AMA staff helped out at local Alberta food banks

Alberta Strong: How AMA and Our Members Came Together During the Pandemic

By Misty Harris, Cailynn Klingbeil, Carly Peters and Kellie Davenport

Alberta is no stranger to struggle, having faced floods, fire, devastating storms and economic hardship—sometimes all in a single year. Grit and resilience are in our blood. But COVID-19 is presenting a different kind of challenge, with ripples leaving no corner of our lives untouched.

To get through, we need to continue rallying like never before. The ongoing fight against the virus is a collective effort, requiring everyone’s cooperation, compassion and action. “The pandemic has caused unspeakable heartbreak for countless Alberta families, but it’s also reinforced our tenacity and courage,” says Don Smitten, president and CEO of AMA. “Community spirit and a commitment to one another have gotten Alberta through the last six months, and it’s what will keep us strong going forward.”

From the earliest days of COVID-19’s arrival, AMA has made the community’s wellbeing the keystone of our every effort. We found new ways to safely serve members, including expanding our online services. We developed a province-wide initiative in support of vulnerable Albertans. And with your help, recognizing the impact this event would have on our local economy and particularly on small business, we formed a powerful online community in support of local growers and producers.

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Frontline workers get
a LOVEPIZZA delivery

AMA members Braede Harris and Gavin Fedorak, owners of LOVEPIZZA, were keen to do their part when COVID-19 shut down much of Alberta—even as their two restaurants in Edmonton and St. Albert were hit hard by the changes. The couple focused on feeding frontline workers and people most in need, like families staying at Edmonton’s Ronald McDonald House. Harris was heading there when she blew a tire.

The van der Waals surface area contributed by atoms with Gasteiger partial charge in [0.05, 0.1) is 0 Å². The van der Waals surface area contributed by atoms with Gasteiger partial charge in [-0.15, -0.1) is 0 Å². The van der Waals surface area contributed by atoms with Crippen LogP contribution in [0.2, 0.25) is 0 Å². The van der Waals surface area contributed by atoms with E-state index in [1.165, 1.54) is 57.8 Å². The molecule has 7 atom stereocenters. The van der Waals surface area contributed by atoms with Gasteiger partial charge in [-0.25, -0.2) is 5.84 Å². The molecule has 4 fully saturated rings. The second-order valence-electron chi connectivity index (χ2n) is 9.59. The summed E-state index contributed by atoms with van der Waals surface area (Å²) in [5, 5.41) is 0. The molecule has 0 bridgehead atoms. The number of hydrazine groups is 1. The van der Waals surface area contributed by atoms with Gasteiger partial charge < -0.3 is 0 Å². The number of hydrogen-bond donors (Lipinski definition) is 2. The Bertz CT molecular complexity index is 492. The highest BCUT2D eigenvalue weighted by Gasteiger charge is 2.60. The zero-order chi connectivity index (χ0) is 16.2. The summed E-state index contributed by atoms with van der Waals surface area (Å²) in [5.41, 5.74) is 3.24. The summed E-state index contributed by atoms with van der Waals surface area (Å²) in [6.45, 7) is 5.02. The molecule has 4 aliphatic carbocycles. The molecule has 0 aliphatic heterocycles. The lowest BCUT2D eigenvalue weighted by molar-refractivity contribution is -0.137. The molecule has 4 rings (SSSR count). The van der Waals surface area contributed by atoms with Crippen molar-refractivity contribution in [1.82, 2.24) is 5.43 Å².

While AMA’s centres temporarily closed for the first time in our 94-year history, tow truck operators continued to respond to roadside calls and make sure motorists were safe on the road.
“I knew I was in good hands when I was talking to customer service,” says Harris. “And when the tow truck arrived, the driver made me feel safe with physical distancing, as well as a speedy tire change. I was back on the road to the pizza shop in no time.”

Throughout the pandemic, AMA tow truck operators and roadside responders have adopted new safety protocols. Measures like physical distancing and sanitizing vehicles and equipment are helping to ensure community safety—and keep the province moving.

Learn more about Braede, Gavin and many other inspiring AMA members in our This is AMA video series

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Community cleanup in Edmonton